The Good Firearms, and the Not So Good, of 2016 so Far
There have been several noteworthy firearms released as production models so far in 2016, with more to follow. As usual, an announcement at the SHOT Show or elsewhere doesn't mean the respective guns are made yet, or the designs are finalized, so some of the “2016” models may not be available until fall, or even this year.
It is the 200th anniversary of Remington, and Remington is back with a new management team, a new factory, and a new approach. As of January 1, 2016, all new Remington firearm product is covered by a Lifetime Written Warranty. The details are here: http://www.remington.com/news/2016/remington-arms-company-announces-limited-lifetime-firearm-warranty .
The Remington V3, covered in several articles, is the best autoloading shotgun ever released by Remington, based on the testing of three examples. The base models are selling for around $700, a very appealing price point as well, and they all have a lifetime warranty. The final design for the walnut-stocked version has gone into production and looks to be shipping by August, 2016.
Although the ATA Arms manufactured Weatherby Element in 20 gauge was lackluster, the 12 gauge model is a different ball-game, the best inertia gun for the dollar out there and a very competent autoloader in general. Comparatively few Turkish shotguns are of good or even satisfactory quality, but the Weatherby Element joins the Weatherby SA-08 as being a rare, appreciated exception.
The new Fabarm XLR5 Waterfowler is just slightly behind the estimated shipping schedule. I should have one in review in a couple of weeks, along with a Fabarm USA L4S Grey Hunter. Although the Browning A5, in 12 gauge, was a really hard gun to love, the A5 Sweet Sixteen will hopefully be a more pleasant experience. The Sweet Sixteen is due out in the August / September area.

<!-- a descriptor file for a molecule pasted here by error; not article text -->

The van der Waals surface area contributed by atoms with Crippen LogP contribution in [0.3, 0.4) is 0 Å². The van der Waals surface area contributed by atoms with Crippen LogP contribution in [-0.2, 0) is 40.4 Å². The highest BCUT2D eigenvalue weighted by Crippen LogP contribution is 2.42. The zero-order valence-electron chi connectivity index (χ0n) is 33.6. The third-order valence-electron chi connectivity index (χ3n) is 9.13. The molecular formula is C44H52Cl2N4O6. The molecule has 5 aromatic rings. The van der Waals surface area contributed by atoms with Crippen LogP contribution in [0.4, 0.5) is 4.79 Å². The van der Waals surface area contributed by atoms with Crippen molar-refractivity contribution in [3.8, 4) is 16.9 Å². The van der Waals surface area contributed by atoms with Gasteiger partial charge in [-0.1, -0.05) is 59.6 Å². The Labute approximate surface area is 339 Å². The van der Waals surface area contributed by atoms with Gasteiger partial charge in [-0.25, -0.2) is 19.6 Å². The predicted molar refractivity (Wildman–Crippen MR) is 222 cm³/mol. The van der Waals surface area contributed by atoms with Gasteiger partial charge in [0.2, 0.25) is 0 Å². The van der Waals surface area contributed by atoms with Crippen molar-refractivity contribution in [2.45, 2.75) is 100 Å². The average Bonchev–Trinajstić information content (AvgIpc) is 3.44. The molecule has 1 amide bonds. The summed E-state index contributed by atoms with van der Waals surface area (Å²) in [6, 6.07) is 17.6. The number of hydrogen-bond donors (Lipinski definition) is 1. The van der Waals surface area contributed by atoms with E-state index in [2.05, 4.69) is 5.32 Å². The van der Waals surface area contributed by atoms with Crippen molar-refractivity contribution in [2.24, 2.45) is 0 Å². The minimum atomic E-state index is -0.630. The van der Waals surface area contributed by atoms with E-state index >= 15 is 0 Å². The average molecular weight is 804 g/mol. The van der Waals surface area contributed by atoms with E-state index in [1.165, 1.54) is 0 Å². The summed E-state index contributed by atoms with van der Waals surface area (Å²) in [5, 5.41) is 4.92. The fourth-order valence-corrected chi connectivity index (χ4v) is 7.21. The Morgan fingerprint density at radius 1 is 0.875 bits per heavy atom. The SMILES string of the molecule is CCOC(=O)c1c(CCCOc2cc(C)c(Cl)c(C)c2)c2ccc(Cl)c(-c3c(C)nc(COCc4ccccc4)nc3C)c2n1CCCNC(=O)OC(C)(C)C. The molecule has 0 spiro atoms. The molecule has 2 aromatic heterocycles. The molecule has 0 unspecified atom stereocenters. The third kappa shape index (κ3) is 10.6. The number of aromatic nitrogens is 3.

Two handguns have been standouts: the Walther PPS M2 9mm and the Ruger GP100 10-shot .22 LR. Though they couldn't be more different in application or design, they are both at the best of breed level.
The Mossberg Patriot .270 Winchester in walnut trim is the best I've ever used from Mossberg. It looks good, shoots better than you might believe, and is a true bargain of a center-fire rifle.
Those are the most noteworthy firearms tested so far in 2016. For the second half of the year, there are new products from Thompson, Remington, Browning, Fabarm, Orvis, Ruger, Mossberg North American Arms, Weatherby, and Ithaca all scheduled for review along with a few last-minute surprises.
Brand name alone guarantees nothing except the label on the box. While Merkel is a grand, distinguished name, the new Merkel MHR16 bolt-action rifle in .270 Winchester did most everything but be accurate. Yet, the very same confirmed scope (Sightron) used on the Merkel was subsequently used on the walnut-stocked Mossberg Patriot, and the Mossberg shot inside ¾ inch groups at 100 yards, right out of the box. While Savage Arms generally does offer extremely accurate rifles, rimfire and centerfire, the funky, clunky, plasticy A17 .17 HMR autoloader was a disappointment.
There is a lot of superlative product out there, more to be introduced later this year, but name brand is no absolute guarantee of anything. It never was.
Copyright 2016 by Randy Wakeman. All Rights Reserved.